Lifting the lead leg aggressively to the chest (Photos 1-2) with as little change as possible in the sprinting posture will be sufficient enough to clear the hurdle.
The action of the hurdler over the hurdle (in the air) is indigenous to the sprinting off the hurdle that begins the sprint between hurdles.
A precise arm action is also critical in maintaining balance, control, rhythm, and speed in sprinting the hurdles.
Although the outer lane should give runners a biomechanical advantage when sprinting the curve portion of the track, the results are not apparent.
It would thus appear that further investigation is needed in determining the psychological effect of positioning (lane selection) in sprinting the curve portion of the track.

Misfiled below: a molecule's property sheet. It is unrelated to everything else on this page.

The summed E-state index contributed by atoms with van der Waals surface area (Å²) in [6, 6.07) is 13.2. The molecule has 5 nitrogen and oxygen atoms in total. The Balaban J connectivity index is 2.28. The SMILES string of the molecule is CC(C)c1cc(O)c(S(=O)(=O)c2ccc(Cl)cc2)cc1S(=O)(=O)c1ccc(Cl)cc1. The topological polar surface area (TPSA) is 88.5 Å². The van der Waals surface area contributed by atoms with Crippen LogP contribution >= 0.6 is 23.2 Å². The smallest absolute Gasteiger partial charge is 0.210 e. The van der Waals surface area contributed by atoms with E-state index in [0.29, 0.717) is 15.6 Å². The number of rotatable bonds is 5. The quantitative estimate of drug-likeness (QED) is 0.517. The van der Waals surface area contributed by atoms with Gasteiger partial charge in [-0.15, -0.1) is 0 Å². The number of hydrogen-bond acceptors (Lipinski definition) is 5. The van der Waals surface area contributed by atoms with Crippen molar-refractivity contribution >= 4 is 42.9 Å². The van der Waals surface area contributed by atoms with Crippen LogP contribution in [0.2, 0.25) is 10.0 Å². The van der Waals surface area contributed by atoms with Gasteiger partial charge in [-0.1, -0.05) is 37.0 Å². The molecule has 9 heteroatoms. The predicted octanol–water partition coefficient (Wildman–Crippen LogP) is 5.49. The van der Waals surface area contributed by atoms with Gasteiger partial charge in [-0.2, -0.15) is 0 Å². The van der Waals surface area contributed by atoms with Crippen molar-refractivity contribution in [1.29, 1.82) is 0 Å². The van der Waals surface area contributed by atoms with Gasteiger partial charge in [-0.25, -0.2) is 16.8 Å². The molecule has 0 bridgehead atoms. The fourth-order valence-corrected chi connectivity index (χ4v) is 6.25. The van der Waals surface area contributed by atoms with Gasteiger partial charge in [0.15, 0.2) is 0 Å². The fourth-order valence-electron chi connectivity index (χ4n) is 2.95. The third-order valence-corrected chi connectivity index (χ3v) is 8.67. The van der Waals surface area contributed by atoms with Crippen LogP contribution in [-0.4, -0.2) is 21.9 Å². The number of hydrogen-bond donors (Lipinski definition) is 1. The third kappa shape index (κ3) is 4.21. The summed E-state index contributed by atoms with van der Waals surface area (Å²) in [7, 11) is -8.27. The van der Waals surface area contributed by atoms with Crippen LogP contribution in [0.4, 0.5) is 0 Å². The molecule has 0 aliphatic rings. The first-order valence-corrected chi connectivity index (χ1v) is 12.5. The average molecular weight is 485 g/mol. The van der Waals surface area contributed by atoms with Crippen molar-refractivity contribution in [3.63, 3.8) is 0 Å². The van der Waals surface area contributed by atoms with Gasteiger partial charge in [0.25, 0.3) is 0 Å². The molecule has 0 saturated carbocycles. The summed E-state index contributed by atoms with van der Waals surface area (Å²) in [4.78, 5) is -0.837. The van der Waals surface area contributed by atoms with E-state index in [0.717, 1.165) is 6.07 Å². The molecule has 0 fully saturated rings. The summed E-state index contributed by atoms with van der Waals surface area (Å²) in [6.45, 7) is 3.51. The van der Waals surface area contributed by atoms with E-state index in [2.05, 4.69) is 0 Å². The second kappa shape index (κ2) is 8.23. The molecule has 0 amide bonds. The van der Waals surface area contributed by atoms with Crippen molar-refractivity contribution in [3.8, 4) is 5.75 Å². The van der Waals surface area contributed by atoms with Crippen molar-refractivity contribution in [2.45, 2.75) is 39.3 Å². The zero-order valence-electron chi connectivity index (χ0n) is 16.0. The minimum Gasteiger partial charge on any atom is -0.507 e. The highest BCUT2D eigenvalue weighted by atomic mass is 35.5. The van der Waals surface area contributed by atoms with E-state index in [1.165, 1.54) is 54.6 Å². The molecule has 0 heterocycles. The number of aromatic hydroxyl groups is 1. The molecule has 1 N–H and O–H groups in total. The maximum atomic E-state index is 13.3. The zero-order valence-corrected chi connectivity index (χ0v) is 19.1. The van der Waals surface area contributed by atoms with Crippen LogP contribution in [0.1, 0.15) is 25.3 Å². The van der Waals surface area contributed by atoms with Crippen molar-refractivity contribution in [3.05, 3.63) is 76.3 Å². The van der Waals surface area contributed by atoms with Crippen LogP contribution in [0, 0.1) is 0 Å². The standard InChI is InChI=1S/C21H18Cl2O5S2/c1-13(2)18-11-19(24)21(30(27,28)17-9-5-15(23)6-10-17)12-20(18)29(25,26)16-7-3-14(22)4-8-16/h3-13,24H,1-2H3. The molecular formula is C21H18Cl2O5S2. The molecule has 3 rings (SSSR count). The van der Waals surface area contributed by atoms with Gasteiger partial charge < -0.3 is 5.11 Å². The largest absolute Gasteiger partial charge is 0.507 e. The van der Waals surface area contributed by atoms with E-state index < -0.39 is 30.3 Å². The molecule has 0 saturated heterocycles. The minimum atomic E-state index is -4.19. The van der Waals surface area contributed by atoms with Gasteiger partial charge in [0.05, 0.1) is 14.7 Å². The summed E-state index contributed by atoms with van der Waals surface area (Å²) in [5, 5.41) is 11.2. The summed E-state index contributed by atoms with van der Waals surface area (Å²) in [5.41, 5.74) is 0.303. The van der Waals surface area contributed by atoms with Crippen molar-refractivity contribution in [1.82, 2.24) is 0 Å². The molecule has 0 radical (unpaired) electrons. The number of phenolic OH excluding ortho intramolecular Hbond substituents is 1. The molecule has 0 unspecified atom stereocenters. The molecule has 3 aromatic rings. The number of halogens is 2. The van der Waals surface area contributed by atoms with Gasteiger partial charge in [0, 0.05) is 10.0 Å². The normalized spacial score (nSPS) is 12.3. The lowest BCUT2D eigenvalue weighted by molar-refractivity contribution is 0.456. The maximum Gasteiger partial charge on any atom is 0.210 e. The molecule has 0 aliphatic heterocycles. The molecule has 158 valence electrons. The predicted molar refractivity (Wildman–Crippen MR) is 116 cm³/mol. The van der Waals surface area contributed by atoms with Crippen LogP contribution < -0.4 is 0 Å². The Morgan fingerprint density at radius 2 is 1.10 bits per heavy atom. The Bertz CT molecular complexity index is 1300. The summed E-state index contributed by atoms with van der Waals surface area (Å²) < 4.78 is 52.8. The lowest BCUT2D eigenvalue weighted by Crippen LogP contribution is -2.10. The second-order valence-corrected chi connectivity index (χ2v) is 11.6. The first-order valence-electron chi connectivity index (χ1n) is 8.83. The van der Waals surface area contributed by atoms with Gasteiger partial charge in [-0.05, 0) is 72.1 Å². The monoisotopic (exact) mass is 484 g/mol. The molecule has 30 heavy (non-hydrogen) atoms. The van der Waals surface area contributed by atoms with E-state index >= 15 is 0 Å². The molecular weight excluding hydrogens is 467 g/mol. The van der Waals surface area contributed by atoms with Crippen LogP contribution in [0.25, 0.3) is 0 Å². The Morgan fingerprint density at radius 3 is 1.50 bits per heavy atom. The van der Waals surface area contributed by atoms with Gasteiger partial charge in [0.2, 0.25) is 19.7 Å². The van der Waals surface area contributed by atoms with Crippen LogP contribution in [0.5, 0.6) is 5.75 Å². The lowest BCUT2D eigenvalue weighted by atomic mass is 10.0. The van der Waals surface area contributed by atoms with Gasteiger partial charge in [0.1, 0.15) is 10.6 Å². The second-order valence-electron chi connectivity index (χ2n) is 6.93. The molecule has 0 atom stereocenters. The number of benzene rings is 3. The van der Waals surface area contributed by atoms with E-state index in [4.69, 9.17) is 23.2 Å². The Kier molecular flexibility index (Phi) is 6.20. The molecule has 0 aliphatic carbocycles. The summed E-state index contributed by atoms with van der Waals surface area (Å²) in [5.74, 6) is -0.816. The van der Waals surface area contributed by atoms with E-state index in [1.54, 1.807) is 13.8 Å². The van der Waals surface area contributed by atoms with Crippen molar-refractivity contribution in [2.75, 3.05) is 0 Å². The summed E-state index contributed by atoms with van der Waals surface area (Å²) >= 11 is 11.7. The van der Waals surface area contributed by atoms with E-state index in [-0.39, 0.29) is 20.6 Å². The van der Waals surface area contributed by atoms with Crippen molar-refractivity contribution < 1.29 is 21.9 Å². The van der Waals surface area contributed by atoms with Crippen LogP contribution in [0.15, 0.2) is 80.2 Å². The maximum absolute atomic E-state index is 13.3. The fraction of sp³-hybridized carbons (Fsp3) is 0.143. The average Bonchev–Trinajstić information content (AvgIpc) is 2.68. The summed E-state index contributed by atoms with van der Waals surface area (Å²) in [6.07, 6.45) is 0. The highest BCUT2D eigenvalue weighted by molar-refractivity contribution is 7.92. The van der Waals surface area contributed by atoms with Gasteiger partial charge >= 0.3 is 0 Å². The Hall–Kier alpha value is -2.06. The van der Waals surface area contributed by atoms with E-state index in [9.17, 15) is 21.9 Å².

Dynamic, as opposed to static, stretching that simulates sprinting (skipping, high knees, rapid fire feet, etc.) will create a well-trained efficient neural pathway from the brain to the muscle.
Three types of energy conversions are important in sprinting, with each requiring a different approach to training (see box below).
As you can see, many training items can be used in achieving "sprinting shape." Coaches and athletes would do well to use them all, alternating "hard days" of all-out sprinting with "easy days" of drills, stretching, mechanics, non-speed training, weight training, etc.